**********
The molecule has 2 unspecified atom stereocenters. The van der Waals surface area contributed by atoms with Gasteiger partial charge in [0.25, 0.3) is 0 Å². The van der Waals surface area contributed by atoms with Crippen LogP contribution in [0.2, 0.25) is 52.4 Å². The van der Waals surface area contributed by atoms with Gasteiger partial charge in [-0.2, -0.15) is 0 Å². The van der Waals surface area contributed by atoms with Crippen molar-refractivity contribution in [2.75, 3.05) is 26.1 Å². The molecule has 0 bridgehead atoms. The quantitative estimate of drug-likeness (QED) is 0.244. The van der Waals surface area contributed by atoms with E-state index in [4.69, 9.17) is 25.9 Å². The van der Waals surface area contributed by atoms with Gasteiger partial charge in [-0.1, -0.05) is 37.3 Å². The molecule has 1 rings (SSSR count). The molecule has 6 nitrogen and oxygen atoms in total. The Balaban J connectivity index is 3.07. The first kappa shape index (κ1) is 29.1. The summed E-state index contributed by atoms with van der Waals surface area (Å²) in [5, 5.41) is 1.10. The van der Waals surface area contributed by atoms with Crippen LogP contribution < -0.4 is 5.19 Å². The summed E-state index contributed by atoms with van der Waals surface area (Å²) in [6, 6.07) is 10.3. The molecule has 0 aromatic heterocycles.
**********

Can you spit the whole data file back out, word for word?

The molecule has 2 unspecified atom stereocenters. The van der Waals surface area contributed by atoms with Gasteiger partial charge in [0.25, 0.3) is 0 Å². The van der Waals surface area contributed by atoms with Crippen LogP contribution in [0.2, 0.25) is 52.4 Å². The van der Waals surface area contributed by atoms with Gasteiger partial charge in [-0.2, -0.15) is 0 Å². The van der Waals surface area contributed by atoms with Crippen molar-refractivity contribution in [2.75, 3.05) is 26.1 Å². The molecule has 0 bridgehead atoms. The quantitative estimate of drug-likeness (QED) is 0.244. The van der Waals surface area contributed by atoms with E-state index in [4.69, 9.17) is 25.9 Å². The van der Waals surface area contributed by atoms with Gasteiger partial charge in [-0.1, -0.05) is 37.3 Å². The molecule has 1 rings (SSSR count). The molecule has 6 nitrogen and oxygen atoms in total. The Balaban J connectivity index is 3.07. The first kappa shape index (κ1) is 29.1. The summed E-state index contributed by atoms with van der Waals surface area (Å²) in [5, 5.41) is 1.10. The van der Waals surface area contributed by atoms with Crippen LogP contribution < -0.4 is 5.19 Å². The summed E-state index contributed by atoms with van der Waals surface area (Å²) in [6, 6.07) is 10.3. The molecule has 0 aromatic heterocycles.